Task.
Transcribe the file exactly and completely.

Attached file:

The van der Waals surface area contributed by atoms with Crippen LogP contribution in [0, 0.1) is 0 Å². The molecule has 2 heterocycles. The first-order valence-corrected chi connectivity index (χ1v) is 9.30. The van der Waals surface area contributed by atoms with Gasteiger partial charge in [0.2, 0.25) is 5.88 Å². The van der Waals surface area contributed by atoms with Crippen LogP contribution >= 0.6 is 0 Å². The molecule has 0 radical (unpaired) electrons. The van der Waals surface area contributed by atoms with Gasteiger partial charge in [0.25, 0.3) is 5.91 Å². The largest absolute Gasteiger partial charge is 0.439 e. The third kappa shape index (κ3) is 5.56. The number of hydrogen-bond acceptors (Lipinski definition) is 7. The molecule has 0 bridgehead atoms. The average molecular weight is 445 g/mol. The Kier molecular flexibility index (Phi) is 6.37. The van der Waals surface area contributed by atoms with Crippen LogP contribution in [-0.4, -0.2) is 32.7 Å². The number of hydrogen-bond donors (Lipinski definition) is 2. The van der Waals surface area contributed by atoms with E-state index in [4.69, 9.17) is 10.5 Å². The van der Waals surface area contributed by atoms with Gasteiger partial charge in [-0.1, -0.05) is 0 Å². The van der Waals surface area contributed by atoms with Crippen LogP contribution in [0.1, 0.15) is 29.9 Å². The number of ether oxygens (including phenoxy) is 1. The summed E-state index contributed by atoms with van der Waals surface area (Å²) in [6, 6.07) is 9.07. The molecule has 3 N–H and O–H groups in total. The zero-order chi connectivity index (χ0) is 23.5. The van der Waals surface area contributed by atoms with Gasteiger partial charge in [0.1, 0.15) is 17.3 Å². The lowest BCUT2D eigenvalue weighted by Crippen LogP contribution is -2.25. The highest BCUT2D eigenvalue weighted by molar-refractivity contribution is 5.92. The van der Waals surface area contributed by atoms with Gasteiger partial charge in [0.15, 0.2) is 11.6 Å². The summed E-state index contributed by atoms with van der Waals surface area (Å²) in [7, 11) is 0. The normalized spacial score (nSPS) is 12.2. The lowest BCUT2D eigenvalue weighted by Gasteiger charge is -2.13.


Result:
The van der Waals surface area contributed by atoms with Crippen LogP contribution in [0, 0.1) is 0 Å². The molecule has 2 heterocycles. The first-order valence-corrected chi connectivity index (χ1v) is 9.30. The van der Waals surface area contributed by atoms with Gasteiger partial charge in [0.2, 0.25) is 5.88 Å². The van der Waals surface area contributed by atoms with Crippen LogP contribution >= 0.6 is 0 Å². The molecule has 0 radical (unpaired) electrons. The van der Waals surface area contributed by atoms with Gasteiger partial charge in [0.25, 0.3) is 5.91 Å². The largest absolute Gasteiger partial charge is 0.439 e. The third kappa shape index (κ3) is 5.56. The number of hydrogen-bond acceptors (Lipinski definition) is 7. The molecule has 0 bridgehead atoms. The average molecular weight is 445 g/mol. The Kier molecular flexibility index (Phi) is 6.37. The van der Waals surface area contributed by atoms with Crippen LogP contribution in [-0.4, -0.2) is 32.7 Å². The number of hydrogen-bond donors (Lipinski definition) is 2. The van der Waals surface area contributed by atoms with E-state index in [4.69, 9.17) is 10.5 Å². The van der Waals surface area contributed by atoms with Gasteiger partial charge in [-0.1, -0.05) is 0 Å². The van der Waals surface area contributed by atoms with Crippen LogP contribution in [0.1, 0.15) is 29.9 Å². The number of ether oxygens (including phenoxy) is 1. The summed E-state index contributed by atoms with van der Waals surface area (Å²) in [6, 6.07) is 9.07. The molecule has 3 N–H and O–H groups in total. The zero-order chi connectivity index (χ0) is 23.5. The van der Waals surface area contributed by atoms with Gasteiger partial charge in [0.1, 0.15) is 17.3 Å². The lowest BCUT2D eigenvalue weighted by Crippen LogP contribution is -2.25. The highest BCUT2D eigenvalue weighted by molar-refractivity contribution is 5.92. The van der Waals surface area contributed by atoms with Gasteiger partial charge in [0.15, 0.2) is 11.6 Å². The summed E-state index contributed by atoms with van der Waals surface area (Å²) in [7, 11) is 0. The normalized spacial score (nSPS) is 12.2. The lowest BCUT2D eigenvalue weighted by Gasteiger charge is -2.13.